Indigenous tribes constitute about 8% of India’s population--about 100 million people. Two superbly progressive pieces of legislation—the Forest Rights Act (2006) and the Panchayats (Extension to Scheduled Areas) Act (1996)—established a framework for local self-governance in demarcated (or “scheduled") areas. The FRA clarified further that these communities had the sole right to sell proceeds from forests.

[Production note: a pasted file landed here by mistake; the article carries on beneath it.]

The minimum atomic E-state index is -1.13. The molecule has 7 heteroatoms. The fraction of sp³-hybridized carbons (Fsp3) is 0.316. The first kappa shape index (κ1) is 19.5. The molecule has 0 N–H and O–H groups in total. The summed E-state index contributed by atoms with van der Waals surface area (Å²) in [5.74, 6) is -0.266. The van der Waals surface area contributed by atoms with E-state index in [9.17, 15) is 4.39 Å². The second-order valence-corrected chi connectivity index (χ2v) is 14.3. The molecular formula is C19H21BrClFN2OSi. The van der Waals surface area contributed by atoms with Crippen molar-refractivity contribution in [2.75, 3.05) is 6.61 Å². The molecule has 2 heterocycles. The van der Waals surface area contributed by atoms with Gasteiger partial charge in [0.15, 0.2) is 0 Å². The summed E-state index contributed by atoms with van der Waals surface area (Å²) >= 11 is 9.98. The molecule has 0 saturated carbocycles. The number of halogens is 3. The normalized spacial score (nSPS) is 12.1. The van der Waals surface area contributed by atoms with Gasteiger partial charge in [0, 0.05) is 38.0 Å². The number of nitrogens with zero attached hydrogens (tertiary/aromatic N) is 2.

This has been the subject of an ongoing tussle between Maharashtra’s Forest Department and the Union ministry of tribal affairs. A recent Business Standard report covered this episode, illustrating how the tribal affairs ministry agreed to hand over control of forest management to the state’s forest department, after having initially insisted that tribal communities had exclusive rights over trade in forest produce. This is yet another instance that highlights how the implementation of PESA and FRA have been fraught with challenges--many of them genuine and yet many others a consequence of bureaucratic and political inertia, incompetence and malice.